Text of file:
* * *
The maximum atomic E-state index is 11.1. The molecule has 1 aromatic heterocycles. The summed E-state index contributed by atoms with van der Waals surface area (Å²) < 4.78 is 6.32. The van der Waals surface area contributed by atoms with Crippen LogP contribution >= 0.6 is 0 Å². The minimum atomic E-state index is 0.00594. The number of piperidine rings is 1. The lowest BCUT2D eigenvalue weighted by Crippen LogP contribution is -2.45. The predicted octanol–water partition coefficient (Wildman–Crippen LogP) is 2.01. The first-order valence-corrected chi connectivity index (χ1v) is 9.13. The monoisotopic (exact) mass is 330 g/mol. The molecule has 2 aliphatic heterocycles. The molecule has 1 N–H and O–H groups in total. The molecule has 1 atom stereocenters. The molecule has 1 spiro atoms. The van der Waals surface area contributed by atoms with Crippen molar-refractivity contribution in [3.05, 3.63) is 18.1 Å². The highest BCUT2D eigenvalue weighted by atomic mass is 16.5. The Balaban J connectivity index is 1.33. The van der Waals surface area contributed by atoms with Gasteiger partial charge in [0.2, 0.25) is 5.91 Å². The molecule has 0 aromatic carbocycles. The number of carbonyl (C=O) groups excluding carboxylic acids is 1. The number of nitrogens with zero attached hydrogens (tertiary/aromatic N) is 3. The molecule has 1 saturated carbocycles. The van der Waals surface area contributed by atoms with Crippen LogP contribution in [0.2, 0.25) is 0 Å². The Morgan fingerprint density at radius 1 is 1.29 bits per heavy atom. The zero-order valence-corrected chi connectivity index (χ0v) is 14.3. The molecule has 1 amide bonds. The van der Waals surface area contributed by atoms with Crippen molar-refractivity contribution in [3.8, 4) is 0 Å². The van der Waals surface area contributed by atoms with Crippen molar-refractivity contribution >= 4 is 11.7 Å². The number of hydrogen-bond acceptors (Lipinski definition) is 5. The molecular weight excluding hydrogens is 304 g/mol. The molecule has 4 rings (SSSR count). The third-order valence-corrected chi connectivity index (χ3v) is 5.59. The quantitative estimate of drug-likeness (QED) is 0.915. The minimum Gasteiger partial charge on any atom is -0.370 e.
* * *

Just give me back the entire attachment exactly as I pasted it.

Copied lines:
The maximum atomic E-state index is 11.1. The molecule has 1 aromatic heterocycles. The summed E-state index contributed by atoms with van der Waals surface area (Å²) < 4.78 is 6.32. The van der Waals surface area contributed by atoms with Crippen LogP contribution >= 0.6 is 0 Å². The minimum atomic E-state index is 0.00594. The number of piperidine rings is 1. The lowest BCUT2D eigenvalue weighted by Crippen LogP contribution is -2.45. The predicted octanol–water partition coefficient (Wildman–Crippen LogP) is 2.01. The first-order valence-corrected chi connectivity index (χ1v) is 9.13. The monoisotopic (exact) mass is 330 g/mol. The molecule has 2 aliphatic heterocycles. The molecule has 1 N–H and O–H groups in total. The molecule has 1 atom stereocenters. The molecule has 1 spiro atoms. The van der Waals surface area contributed by atoms with Crippen molar-refractivity contribution in [3.05, 3.63) is 18.1 Å². The highest BCUT2D eigenvalue weighted by atomic mass is 16.5. The Balaban J connectivity index is 1.33. The van der Waals surface area contributed by atoms with Gasteiger partial charge in [0.2, 0.25) is 5.91 Å². The molecule has 0 aromatic carbocycles. The number of carbonyl (C=O) groups excluding carboxylic acids is 1. The number of nitrogens with zero attached hydrogens (tertiary/aromatic N) is 3. The molecule has 1 saturated carbocycles. The van der Waals surface area contributed by atoms with Crippen LogP contribution in [0.2, 0.25) is 0 Å². The Morgan fingerprint density at radius 1 is 1.29 bits per heavy atom. The zero-order valence-corrected chi connectivity index (χ0v) is 14.3. The molecule has 1 amide bonds. The van der Waals surface area contributed by atoms with Crippen molar-refractivity contribution in [3.8, 4) is 0 Å². The van der Waals surface area contributed by atoms with Crippen molar-refractivity contribution >= 4 is 11.7 Å². The number of hydrogen-bond acceptors (Lipinski definition) is 5. The molecular weight excluding hydrogens is 304 g/mol. The molecule has 4 rings (SSSR count). The third-order valence-corrected chi connectivity index (χ3v) is 5.59. The quantitative estimate of drug-likeness (QED) is 0.915. The minimum Gasteiger partial charge on any atom is -0.370 e.